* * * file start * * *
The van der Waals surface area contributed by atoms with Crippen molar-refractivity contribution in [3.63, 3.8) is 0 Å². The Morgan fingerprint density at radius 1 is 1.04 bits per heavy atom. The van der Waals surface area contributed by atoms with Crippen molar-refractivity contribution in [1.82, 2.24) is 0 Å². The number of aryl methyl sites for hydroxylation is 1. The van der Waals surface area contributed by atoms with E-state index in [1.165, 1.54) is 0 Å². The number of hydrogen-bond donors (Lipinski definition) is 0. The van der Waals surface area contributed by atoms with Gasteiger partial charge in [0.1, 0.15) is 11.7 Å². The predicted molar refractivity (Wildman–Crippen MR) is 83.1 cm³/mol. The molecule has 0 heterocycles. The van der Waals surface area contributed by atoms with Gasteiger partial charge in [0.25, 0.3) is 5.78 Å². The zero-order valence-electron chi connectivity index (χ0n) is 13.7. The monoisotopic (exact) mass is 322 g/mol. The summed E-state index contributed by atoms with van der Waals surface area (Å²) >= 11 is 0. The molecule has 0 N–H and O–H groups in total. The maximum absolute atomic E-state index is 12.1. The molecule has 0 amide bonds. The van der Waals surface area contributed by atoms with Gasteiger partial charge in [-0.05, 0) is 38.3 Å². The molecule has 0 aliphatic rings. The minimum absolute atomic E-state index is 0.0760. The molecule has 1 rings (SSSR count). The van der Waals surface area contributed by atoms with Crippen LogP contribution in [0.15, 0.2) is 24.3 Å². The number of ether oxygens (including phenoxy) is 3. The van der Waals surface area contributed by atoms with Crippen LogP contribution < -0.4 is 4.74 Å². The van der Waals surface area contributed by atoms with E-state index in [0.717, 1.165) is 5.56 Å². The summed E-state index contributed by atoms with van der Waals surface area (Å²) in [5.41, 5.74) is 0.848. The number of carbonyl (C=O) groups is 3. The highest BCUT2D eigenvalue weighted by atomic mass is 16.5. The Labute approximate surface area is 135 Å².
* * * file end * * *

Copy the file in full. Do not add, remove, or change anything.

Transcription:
The van der Waals surface area contributed by atoms with Crippen molar-refractivity contribution in [3.63, 3.8) is 0 Å². The Morgan fingerprint density at radius 1 is 1.04 bits per heavy atom. The van der Waals surface area contributed by atoms with Crippen molar-refractivity contribution in [1.82, 2.24) is 0 Å². The number of aryl methyl sites for hydroxylation is 1. The van der Waals surface area contributed by atoms with E-state index in [1.165, 1.54) is 0 Å². The number of hydrogen-bond donors (Lipinski definition) is 0. The van der Waals surface area contributed by atoms with Gasteiger partial charge in [0.1, 0.15) is 11.7 Å². The predicted molar refractivity (Wildman–Crippen MR) is 83.1 cm³/mol. The molecule has 0 heterocycles. The van der Waals surface area contributed by atoms with Gasteiger partial charge in [0.25, 0.3) is 5.78 Å². The zero-order valence-electron chi connectivity index (χ0n) is 13.7. The monoisotopic (exact) mass is 322 g/mol. The summed E-state index contributed by atoms with van der Waals surface area (Å²) >= 11 is 0. The molecule has 0 N–H and O–H groups in total. The maximum absolute atomic E-state index is 12.1. The molecule has 0 amide bonds. The van der Waals surface area contributed by atoms with Gasteiger partial charge in [-0.05, 0) is 38.3 Å². The molecule has 0 aliphatic rings. The minimum absolute atomic E-state index is 0.0760. The molecule has 1 rings (SSSR count). The van der Waals surface area contributed by atoms with Crippen LogP contribution in [0.15, 0.2) is 24.3 Å². The number of ether oxygens (including phenoxy) is 3. The van der Waals surface area contributed by atoms with Crippen LogP contribution < -0.4 is 4.74 Å². The van der Waals surface area contributed by atoms with E-state index in [0.717, 1.165) is 5.56 Å². The summed E-state index contributed by atoms with van der Waals surface area (Å²) in [5.41, 5.74) is 0.848. The number of carbonyl (C=O) groups is 3. The highest BCUT2D eigenvalue weighted by atomic mass is 16.5. The Labute approximate surface area is 135 Å².